We’re getting ready to celebrate Valentine’s Day with the one and only Pierce Brown! He’ll speak and sign the finale of his Red Rising trilogy, Morning Star, in our store Sunday, 2/14 at 3PM. Books and tickets are now available.
When and how did the original idea for Red Rising first pop into your head? How long was this story idea percolating in your mind before you started actually writing it?
RR swarmed into my head over the course of a weekend. I was mountaineering with two friends, going up the side of a mountain at 5 in the morning and trying to think of anything but the burn in my legs. The stars were so close you could reach out and put them in a jar. I’d been reading Antigone on the drive to the mountain, so it shouldn’t be a surprise how it crept into my thoughts. I thought of that theme–a mild girl standing up to cold power–and how it could transcend time. And I began wondering what man would that girl love? What would happen to him in her absence. And Darrow was born.
I wrote the rest over the next two months above my parents garage in Seattle.
How did the Roman elements come in to the story? Did you always know they were going to be there, or did they come organically while working out the story?
They come from my own obsession with Roman history. I knew if I made a space opera one day, Romanism would leak in. Didn’t quite know to what extent until I started ripping into the book.
It always fascinates me to know if a story ends up where the author thinks it will when her or she firsts start writing. Did this story end up going where you initially planned, or did it take on a life of its own?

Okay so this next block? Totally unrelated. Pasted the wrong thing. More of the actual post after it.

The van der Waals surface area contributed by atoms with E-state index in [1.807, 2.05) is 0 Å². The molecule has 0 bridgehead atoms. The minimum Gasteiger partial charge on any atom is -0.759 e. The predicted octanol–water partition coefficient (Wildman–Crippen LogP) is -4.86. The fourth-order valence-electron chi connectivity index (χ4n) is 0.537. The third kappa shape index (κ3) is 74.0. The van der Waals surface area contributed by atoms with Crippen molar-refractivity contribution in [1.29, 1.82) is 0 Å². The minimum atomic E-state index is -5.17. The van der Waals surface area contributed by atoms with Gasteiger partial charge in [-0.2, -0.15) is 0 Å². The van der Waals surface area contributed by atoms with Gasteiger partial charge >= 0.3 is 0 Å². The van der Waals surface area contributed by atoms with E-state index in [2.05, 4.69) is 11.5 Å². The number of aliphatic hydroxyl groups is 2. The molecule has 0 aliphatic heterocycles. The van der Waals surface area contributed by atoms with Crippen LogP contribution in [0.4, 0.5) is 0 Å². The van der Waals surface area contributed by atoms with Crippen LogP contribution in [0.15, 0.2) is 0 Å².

It did end up just where I always thought it would. Each book ended just the way I knew it would. The path there was more circuitous than I might have thought. And since I didn’t outline I didn’t know exactly how I was going to get to the end, but that’s part of the wonder of storytelling.
Do you ever have time to read for pleasure, and if so, what do you read?
I do. I’m reading All the Light We Cannot See right now.
What advice would you give to an aspiring author?
Write. Continue writing. Don’t get discouraged by failure. If you’re not writing, you’re making up excuses or assuming everyone else is connected. Unless you can fix that and get connected, get working. Took me six books before getting published–that’s a load of heartbreak, but it also grants you an invaluable sense of power. You can succeed if you put in the work.
What has been your favorite experience that has come out of writing the Red Rising trilogy?
Meeting the fans for whom the world of Darrow is as real as it is for me.